The UN Human Rights Council last month adopted a non-binding resolution condemning the intentional disruption of citizen’s internet access. China, currently the world’s worst country for internet freedom according to a 2015 report from Freedom House, was unsurprisingly one of the member nations that opposed the resolution. Amid Chinese authorities’ ever-reinforcing efforts to maintain control of the websites accessible by Chinese internet users, those who use Virtual Private Networks (VPNs) to access information blocked by the Great Firewall have found those tools to be less and less reliable over the past two years—though that hasn’t prevented Party members instrumental in creating China’s censorship infrastructure from using the tools in public. To counter official efforts to complicate VPN usage, anti-censorship organization GreatFire.org has now launched Circumvention Central, a real-time database of information on the usability of VPN services in China. GreatFire’s blog explains the tool and their objectives for launching it:
Our first objective is to help to grow the number of Chinese who circumvent censorship restrictions in China. By sharing our information and data about these tools, we hope to show a wider audience which circumvention tools are working.
Our second objective is to improve the circumvention experience for users in China by bringing transparency to tool performance. We will measure these tools on speed (how quickly popular websites are loaded) and on stability (the extent to which popular websites load successfully).
[…] We especially invite developers of circumvention tools to provide us feedback on the testing process. Our third objective is to help these developers improve their products so that more choice is available for the Chinese consumer. Furthermore, the more tools that work, the harder it will be for the Chinese authorities to crackdown on circumvention.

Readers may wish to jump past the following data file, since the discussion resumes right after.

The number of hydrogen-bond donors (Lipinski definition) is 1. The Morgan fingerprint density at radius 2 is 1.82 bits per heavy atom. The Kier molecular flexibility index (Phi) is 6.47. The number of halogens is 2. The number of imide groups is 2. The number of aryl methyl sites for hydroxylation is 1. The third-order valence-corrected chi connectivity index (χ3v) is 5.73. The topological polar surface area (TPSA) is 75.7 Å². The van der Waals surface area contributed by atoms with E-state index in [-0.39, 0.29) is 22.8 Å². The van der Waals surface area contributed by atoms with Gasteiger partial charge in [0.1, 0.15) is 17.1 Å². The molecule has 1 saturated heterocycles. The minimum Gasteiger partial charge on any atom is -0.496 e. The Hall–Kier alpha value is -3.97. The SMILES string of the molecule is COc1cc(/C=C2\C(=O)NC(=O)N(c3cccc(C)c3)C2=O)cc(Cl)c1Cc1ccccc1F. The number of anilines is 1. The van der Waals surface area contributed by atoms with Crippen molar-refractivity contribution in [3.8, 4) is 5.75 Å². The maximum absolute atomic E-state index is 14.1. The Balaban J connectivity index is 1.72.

As internet users in China know, the authorities have stepped up their attacks on circumvention tools over the past 18 months. CC is part of our attempt to fight back. Instead of making this a game about secrets, we want to encourage people to share information about circumvention tools that do work. […] [Source]
Meanwhile, the CCP’s United Front Work Group has warned U.S. security and hosting company CloudFlare against providing service to websites operated by Tibetan and Uyghur groups that Beijing considers to be separatist organizations in a post on the official China-Tibet Network website. CloudFlare, who has previously been accused of having ties to the CIA, in 2014 expressed willingness to comply with Beijing’s internet rules for access to China’s internet market. The company then teamed up with Chinese search giant Baidu on a virtual joint venture that the New York Times’ Paul Mozur wrote could be “a new model for American tech firms that are considering doing business in the delicate areas of China’s tech industry.” In a blogpost, Gao Dawei summarizes the report from tibet.cn:
According to the July 1 report from the “China Tibet Network”, is providing internet services to both sides — not only to its Chinese partner Baidu but also to “Tibet independence” and to “Xinjiang independence” websites. A web search turned up information, displayed in the article, that Cloudflare provides services to websites of both the organizations Tibetan Youth Congress and to TibetanWomen.
The article notes that Cloudflare CEO Matthew Prince in an interview said that Cloudflare has seventeen data centers in China in 2015 and hopes to have fifty in 2016. On the morning of June 28, as a representative of a ‘new economy’ businessman, he made a presentation to Chinese Premier Li Keqiang about the large investment that Cloudflare and its Chinese partner Baidu were making in China’s cloud computing infrastructure.
The article concludes “this writer believes that Cloudflare, Amazon and other companies come to China with the expectation that they will have good prospects to develop their businesses. However, when faced with serious political issues, cannot we expect them to give a sincere and convincing response?”. [Source]
In 2014, CloudFlare hosted Occupy Central’s website for its unofficial referendum on Hong Kong electoral reform. The polling website suffered what the New York Times called “one of the most severe cyberattacks of its kind ever seen.”